It all started with a Rolling Stone article.
In 1997, a reporter from the magazine set out to find the top partier at what Princeton Review had designated the top party school: Florida State University.
The reporter found Bert Kreischer, whose behavior evoked that of Bluto Blutarsky from Animal House but who was somehow more endearing and likeable.
The article was such a sensation that Oliver Stone wanted to make a movie out of it.
A movie was ultimately made, although the names were changed to protect the people who didn’t want to pay for the rights.
Thus it was that Kreischer unwittingly launched two careers: his own, as TV host and comedian, and that of actor Ryan Reynolds, who played a heavily disguised Kreischer impersonator in National Lampoon’s Van Wilder.
Kreischer will perform at the Embassy Theatre on November 10.
Big on Netflix
From college, Kreischer went on to star in a failed TV pilot created by Will Smith’s production company. After that, he hosted two successful Travel Channel shows, Bert the Conqueror and Trip Flip.
A 2018 Netflix special called Secret Time, arranged after Kreischer struck up a conversation with a Netflix executive at an airport customs desk, sent his stand-up career into the stratosphere.
“I was in New York,” Kreischer told Flamingo magazine. “It dropped at midnight, and I was walking down the street, and I just noticed people were looking at me. I was like, ‘Holy (expletive). It seems like — is my fly down?’ I was on the front page of Netflix and I heard people going, ‘Hey, I’m going to watch your special tonight.’ And I was like, ‘Oh, cool.’ And then it was really bizarre, and then friends were texting me, ‘Dude, you’re on Netflix.’”
Even bigger in theaters
Kreischer subsequently booked his first theater tour.
“I put the theater tour on sale,” he said. “I don’t expect any change in my business. Tickets go on sale at 10 o’clock, and my wife came in, and she’s like, ‘Boston sold out like in 15 minutes. They want to add a show.’ And so then, I get out of the shower and get in bed and my agent calls me. He’s like, ‘We’re adding like seven shows today. We’re thinking about adding another 15.’”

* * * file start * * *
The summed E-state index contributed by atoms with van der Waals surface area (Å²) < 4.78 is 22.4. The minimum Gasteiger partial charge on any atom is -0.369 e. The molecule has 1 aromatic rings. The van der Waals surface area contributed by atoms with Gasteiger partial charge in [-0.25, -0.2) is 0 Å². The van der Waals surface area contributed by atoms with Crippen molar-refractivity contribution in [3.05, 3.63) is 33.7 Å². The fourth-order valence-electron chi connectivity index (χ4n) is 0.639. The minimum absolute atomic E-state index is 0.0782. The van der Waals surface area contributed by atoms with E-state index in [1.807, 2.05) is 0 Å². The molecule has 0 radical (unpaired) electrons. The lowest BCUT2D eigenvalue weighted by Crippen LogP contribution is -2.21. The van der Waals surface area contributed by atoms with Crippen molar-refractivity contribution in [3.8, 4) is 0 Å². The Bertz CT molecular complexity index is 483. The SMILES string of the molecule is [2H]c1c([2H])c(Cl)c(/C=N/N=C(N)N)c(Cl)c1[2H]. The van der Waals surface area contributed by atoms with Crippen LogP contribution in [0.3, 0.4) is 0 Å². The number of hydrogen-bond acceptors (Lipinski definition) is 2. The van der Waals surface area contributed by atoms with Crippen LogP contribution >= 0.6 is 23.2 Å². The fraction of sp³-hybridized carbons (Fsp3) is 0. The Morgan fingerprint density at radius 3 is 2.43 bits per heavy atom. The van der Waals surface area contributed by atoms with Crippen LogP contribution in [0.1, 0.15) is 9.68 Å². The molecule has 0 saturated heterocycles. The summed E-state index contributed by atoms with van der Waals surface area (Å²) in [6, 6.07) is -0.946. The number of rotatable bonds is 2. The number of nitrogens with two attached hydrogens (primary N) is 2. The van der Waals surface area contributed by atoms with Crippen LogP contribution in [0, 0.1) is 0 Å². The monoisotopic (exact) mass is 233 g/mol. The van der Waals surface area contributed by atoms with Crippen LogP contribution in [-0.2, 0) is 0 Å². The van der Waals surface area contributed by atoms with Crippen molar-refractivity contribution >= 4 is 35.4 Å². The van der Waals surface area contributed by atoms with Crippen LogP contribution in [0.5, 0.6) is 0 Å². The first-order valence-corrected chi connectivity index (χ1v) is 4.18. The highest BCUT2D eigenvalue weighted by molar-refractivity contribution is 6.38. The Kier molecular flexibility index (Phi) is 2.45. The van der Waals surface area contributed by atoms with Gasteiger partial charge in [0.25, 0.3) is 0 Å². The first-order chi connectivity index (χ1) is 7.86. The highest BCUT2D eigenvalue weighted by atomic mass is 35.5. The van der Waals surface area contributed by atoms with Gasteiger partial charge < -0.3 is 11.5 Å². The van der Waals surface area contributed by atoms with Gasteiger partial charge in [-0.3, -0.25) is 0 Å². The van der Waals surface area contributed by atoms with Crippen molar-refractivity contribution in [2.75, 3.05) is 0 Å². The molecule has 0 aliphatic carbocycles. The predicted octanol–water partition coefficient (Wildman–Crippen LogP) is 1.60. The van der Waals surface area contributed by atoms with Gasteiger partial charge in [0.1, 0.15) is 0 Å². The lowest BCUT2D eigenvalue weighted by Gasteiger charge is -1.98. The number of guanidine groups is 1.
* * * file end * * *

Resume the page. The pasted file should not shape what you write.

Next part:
It may not be obvious to non-comedians, but a theater tour is a huge step up.
“(T)here really is a sense of accomplishment I feel about doing a legit tour,” Kreischer told Vanyaland magazine. “I’ve always seen comics name a tour when they’re working the road, but we all do the road. That isn’t really a tour. But when you can name it, and all the tickets go on sale at once on the same day, it really is everything you’ve worked toward as a comic…”
Shirtless a hit with the fans
In Fort Wayne, the portly Kreischer is destined to perform most of his set shirtless.
Like Steve Martin's arrow hat or Gallagher's pumpkins, shirtlessness has become an essential element of Kreischer’s act.
Kreischer said he remembers how this happened but he’s not sure why it happened.
“I wish I had a more clear answer,” he told Decider.com. “At the beginning (of shows), I’d rip it off, kill a beer, and then put it back on. Then one time in Columbus, this woman started giggling. I stopped to ask her why, and she said, ‘You kept your shirt off.’ I didn’t realize I’d forgotten to put it back on.”
As much of a party animal as Kreischer tries to be, he is still the sort of guy who expects the worst.
So he is trying to live in the moment.
“There’s always this feeling that everything is fleeting when you’re a comic, like everything will be gone next year, and you’ll be back in clubs, or Netflix won’t be giving you another special,” Kreischer said.
“But I’m looking at this year very optimistically, and trying to live in the now on this tour. It’s just going to be a (expletive) blast. I’m really proud of the material I’ve written after Secret Time, and I can’t wait to share it with these crowds.”
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A Christmas Carol
November 24 • Honeywell Center